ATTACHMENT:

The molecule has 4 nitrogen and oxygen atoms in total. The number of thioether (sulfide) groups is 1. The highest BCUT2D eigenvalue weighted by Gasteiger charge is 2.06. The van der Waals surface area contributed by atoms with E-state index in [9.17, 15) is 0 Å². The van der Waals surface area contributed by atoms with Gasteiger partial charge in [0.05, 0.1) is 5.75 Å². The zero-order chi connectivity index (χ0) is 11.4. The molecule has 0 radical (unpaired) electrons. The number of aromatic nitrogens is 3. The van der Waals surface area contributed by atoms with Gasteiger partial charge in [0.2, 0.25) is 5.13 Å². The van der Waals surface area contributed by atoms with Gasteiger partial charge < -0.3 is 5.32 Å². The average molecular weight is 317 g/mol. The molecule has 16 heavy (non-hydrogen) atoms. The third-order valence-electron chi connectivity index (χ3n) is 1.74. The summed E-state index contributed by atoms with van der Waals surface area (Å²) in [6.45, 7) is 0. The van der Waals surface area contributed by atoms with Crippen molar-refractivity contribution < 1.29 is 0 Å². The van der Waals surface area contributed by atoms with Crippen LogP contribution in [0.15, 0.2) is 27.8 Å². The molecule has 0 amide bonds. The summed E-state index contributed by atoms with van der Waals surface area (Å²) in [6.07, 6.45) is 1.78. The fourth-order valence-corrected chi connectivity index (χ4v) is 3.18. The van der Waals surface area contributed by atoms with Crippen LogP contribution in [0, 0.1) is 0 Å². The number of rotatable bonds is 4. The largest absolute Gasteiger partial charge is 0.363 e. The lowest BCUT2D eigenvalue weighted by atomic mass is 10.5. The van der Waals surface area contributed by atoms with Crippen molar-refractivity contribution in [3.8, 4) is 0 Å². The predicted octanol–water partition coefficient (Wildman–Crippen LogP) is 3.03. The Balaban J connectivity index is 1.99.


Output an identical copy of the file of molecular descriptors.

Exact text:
The molecule has 4 nitrogen and oxygen atoms in total. The number of thioether (sulfide) groups is 1. The highest BCUT2D eigenvalue weighted by Gasteiger charge is 2.06. The van der Waals surface area contributed by atoms with E-state index in [9.17, 15) is 0 Å². The van der Waals surface area contributed by atoms with Gasteiger partial charge in [0.05, 0.1) is 5.75 Å². The zero-order chi connectivity index (χ0) is 11.4. The molecule has 0 radical (unpaired) electrons. The number of aromatic nitrogens is 3. The van der Waals surface area contributed by atoms with Gasteiger partial charge in [0.2, 0.25) is 5.13 Å². The van der Waals surface area contributed by atoms with Gasteiger partial charge < -0.3 is 5.32 Å². The average molecular weight is 317 g/mol. The molecule has 16 heavy (non-hydrogen) atoms. The third-order valence-electron chi connectivity index (χ3n) is 1.74. The summed E-state index contributed by atoms with van der Waals surface area (Å²) in [6.45, 7) is 0. The van der Waals surface area contributed by atoms with Crippen molar-refractivity contribution < 1.29 is 0 Å². The van der Waals surface area contributed by atoms with Crippen LogP contribution in [0.15, 0.2) is 27.8 Å². The molecule has 0 amide bonds. The summed E-state index contributed by atoms with van der Waals surface area (Å²) in [6.07, 6.45) is 1.78. The fourth-order valence-corrected chi connectivity index (χ4v) is 3.18. The van der Waals surface area contributed by atoms with Crippen LogP contribution in [0, 0.1) is 0 Å². The number of rotatable bonds is 4. The largest absolute Gasteiger partial charge is 0.363 e. The lowest BCUT2D eigenvalue weighted by atomic mass is 10.5. The van der Waals surface area contributed by atoms with Crippen molar-refractivity contribution in [3.8, 4) is 0 Å². The predicted octanol–water partition coefficient (Wildman–Crippen LogP) is 3.03. The Balaban J connectivity index is 1.99.